Water - A high percentage of the population refuses to drink the current water supply.
Energy - You like being held hostage on the prices you pay, even when they are not based on natural supply and demand? We have excess energy supplies and the prices just keep rising.
Healthcare - The private healthcare system is a joke and unsustainable. Medicare and the VA are run much better on a per dollar basis than private healthcare.

Yes. I would welcome the government having control of these industries given the record of private industry.



posted on Feb, 4 2011 @ 10:43 AM
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reply to post by sligtlyskeptical
 


Son, and I say that because I feel that you are young, . . . the problems that we face with regulation in our food/water/energy/healthcare ARE A RESULT OF GOVERNMENT INTERVENTION.

Whenever the government pokes it's ugly head into an industry, we are scroomed!!!!



posted on Feb, 4 2011 @ 11:56 AM
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reply to post by beezzer
 


So where is the law saying that all foods must contain HFCS, Aspartame, MSG and a long list of other desirable products? The problem is that when profit is the motive, quality usually suffers tremendously. Things that need to be done, aren't done, because it takes a dime out some profiteers pocket. What if profit on food went away and instead that money was used to produce higher quality foods? What if the profit on telecommunications was lifted and instead that money was spent to bring us best of world infrastructure? What if we took away the profits from the utilities and energy companies and used it to build a much smarter and efficient system of energy delivery? What if the profit on healthcare was eliminated and that money was spent to make healthcare better?The list goes on and on .

Profit is the great destructor. Man will always innovate as we continuously strive for a better life. Innovation has just been used as an excuse to justify profit. I don't buy it. And please don't mistake profit for rewards/wages/bonuses reaped through hard work and innovation. To each their just rewards, but one should not reap the rewards just because they already have money. It only ends one way, with the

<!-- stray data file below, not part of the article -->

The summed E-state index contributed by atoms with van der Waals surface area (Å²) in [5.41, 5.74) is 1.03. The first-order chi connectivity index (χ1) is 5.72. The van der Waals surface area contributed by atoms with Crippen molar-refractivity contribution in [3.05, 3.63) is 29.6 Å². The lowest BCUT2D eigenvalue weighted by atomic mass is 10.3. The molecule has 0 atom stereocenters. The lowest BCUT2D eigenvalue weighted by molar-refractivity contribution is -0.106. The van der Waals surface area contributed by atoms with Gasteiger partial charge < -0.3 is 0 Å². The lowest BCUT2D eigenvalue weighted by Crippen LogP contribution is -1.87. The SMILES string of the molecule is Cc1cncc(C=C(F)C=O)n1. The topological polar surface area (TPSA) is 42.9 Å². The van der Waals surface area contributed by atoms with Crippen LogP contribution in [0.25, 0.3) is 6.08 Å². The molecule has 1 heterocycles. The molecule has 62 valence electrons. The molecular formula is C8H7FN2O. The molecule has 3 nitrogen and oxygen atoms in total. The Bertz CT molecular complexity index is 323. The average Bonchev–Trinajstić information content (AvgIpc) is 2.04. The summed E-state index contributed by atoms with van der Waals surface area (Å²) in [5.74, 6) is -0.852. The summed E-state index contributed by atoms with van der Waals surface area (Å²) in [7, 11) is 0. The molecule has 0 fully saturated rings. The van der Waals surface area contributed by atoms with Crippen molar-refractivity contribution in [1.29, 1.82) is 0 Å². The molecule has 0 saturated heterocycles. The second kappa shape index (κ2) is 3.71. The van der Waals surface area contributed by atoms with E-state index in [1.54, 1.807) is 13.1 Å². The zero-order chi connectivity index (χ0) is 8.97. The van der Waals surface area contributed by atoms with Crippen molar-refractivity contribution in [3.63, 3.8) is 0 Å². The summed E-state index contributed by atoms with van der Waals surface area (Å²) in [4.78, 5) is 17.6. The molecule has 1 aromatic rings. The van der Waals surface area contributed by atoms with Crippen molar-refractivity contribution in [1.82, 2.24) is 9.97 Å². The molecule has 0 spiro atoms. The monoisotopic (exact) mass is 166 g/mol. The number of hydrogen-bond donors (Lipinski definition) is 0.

posted on Feb, 4 2011 @ 12:19 PM
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reply to post by sligtlyskeptical
 

If a company is making a better product at a cheaper price, then they should get the business.



It's called a "free market" society.

If a company is making a poor product, then they should go out of business. Not get (currently) government subsities!!!



posted on Feb, 4 2011 @ 12:27 PM
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I like all the suggestions here. In regards to #1, I agree and wish now that I would have done some kind of service when I was younger. I like the idea that it would not be tied to solely the military as well, meaning that young people would have a choice in what areas they chose to affect. Additionally, I would extend this to a mandatory two year service after graduating from high school within whatever field and provide housing/meals and stipend during that time. After service, you can either go to college or trade school with money saved/earned through the program or even get a one time payout and move directly into th workplace.

Let's face it, college is not for every one and I feel the above answers the apathy we get a lot of times with youth these days. Of course, after the two year service, an individual could also choose to stay within the program and move up through the ranks so to speak as well.

Great post OP!



posted on Feb, 4 2011 @ 12:35 PM
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reply to post by beezzer
 

I hate this particular topic. I go back and forth between wanting regulation and wanting a "free market". There should be a middle ground because I think both full regulation and a fully "free market" are both ideas that have the potential to backfire greatly. But what kind of middle ground could there be between these two polar opposites?